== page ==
Membrane Function Lab Planning – Hour 4, Group 7

Consider the following questions to help you get started:

  • What variable will you be testing (independent variable)?
  • What variable(s) will you be measuring (dependent variable)?
  • What variables will you hold constant (constant variable)?
  • What evidence would confirm that the stain has crossed the membrane?
  • How will you be confident in the validity of your results?
  • What will you use as a standard of comparison (control group)?

Use the comment form below to discuss the plan for your experiment.

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7 Responses to Membrane Function Lab Planning – Hour 4, Group 7

  1. Ian G says:

    The independent variable that we are testing would probably be the congo red because we are trying to see if it will pass through the plasma membrane. We will know the stain has crossed the membrane when we see the red dye inside of the yeast cell. Our control group will be testing it multiple times.

  2. Ian G says:

    To test the hypothesis we could put the red dye in the yeast and if the yeast turns red, then back to it’s normal color in a couple of minutes we will know the hypothesis is correct.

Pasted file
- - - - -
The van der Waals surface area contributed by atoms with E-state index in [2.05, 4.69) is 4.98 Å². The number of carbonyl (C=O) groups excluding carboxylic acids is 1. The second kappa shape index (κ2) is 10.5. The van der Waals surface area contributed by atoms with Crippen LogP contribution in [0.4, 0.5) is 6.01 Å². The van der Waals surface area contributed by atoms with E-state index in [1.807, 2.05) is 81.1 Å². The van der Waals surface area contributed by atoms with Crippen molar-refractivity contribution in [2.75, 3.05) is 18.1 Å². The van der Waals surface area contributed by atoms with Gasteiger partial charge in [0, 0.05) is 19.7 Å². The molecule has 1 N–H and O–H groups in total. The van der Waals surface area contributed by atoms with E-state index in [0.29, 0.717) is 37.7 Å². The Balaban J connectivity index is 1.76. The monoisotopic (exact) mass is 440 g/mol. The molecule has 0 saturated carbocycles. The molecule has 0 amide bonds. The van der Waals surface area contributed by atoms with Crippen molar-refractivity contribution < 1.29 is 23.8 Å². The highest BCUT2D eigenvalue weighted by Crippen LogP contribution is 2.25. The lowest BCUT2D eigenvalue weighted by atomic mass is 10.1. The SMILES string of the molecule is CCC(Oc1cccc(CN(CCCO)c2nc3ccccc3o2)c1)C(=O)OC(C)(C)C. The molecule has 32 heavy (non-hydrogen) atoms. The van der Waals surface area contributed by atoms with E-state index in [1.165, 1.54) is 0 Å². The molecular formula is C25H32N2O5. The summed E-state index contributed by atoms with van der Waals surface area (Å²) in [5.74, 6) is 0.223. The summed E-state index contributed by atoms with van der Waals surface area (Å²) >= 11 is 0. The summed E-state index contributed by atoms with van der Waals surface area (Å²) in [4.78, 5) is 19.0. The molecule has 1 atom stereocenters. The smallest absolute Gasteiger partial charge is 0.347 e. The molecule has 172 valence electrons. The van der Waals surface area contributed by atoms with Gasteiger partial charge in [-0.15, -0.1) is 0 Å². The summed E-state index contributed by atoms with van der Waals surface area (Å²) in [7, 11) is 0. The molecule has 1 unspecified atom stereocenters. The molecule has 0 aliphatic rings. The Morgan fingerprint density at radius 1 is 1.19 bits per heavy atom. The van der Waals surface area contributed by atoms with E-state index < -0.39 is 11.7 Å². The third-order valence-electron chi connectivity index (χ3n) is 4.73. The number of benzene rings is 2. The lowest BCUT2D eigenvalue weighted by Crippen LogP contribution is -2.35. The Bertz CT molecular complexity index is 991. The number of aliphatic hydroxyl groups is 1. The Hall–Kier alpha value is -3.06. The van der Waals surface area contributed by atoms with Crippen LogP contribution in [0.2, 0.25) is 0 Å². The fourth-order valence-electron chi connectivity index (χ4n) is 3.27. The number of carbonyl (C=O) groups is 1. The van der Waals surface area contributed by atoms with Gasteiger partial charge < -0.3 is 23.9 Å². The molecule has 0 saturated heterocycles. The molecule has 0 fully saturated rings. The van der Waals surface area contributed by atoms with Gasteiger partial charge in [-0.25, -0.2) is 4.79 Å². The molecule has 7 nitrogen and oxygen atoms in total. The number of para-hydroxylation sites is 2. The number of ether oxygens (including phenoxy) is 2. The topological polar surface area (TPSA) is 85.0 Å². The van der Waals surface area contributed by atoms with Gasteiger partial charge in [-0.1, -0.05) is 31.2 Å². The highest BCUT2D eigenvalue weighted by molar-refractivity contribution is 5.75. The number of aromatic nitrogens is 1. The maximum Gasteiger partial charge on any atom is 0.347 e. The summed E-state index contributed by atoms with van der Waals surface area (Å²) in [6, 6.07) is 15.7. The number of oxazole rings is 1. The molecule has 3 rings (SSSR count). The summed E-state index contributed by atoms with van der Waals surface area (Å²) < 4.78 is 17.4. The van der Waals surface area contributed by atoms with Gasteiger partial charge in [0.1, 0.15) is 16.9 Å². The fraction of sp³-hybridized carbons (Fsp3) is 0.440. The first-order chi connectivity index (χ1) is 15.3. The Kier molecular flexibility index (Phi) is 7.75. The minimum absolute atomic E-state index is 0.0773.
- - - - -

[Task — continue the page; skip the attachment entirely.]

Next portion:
3. Danny R says:

    The dependent variable in this test we are doing, I think, will be the yeast. I think this because the yeast is the variable that the Congo Red will, the independent, will be effecting. If the experiment works then the yeast will get a red color from the Congo Red.

  4. Danny R says:

    To get the validity of our tests what we would need to do is to test the same experiment multiple times and get the same result. If this would happen we would know that our tests were successful.

  5. Campbell N. says:

    I agree with Danny, we would definently need to do it at least twice before finalizing our results. If our hypothesis is that it changes color, then to be correct, the yeast would need to change color.

  6. Ian G, Danny R says:

    Conclusion: The hypothesis, the stain moves into the yeast cells through passive transport and moves out of the yeast cells through active transport, is correct. This is proven by observing the alive yeast performing active transport and pushing the stain out of the cell. The boiled yeast could not push the red out because it was dead. Possible sources of error are, miscounting the amount of cells with red in them, having different amounts of light on the cells, or not putting the same amount of Congo red stain on the slide.

  7. Campbell N. says:


    For our procedure, we first took a slide and a dropper to the yeast. We picked up the yeast with the dropper and drooped on drop on the slide. After that, we then took one drop of the red dye with a different dropper, and squeezed one drop on top of the yeast. Then we took a tooth pick and mixed those two substances around until they were dissolved in each other. After that we put the cover slip on. We waited three minutes to soak up the remaining dye with a paper towel. Finally, we observed our observations.

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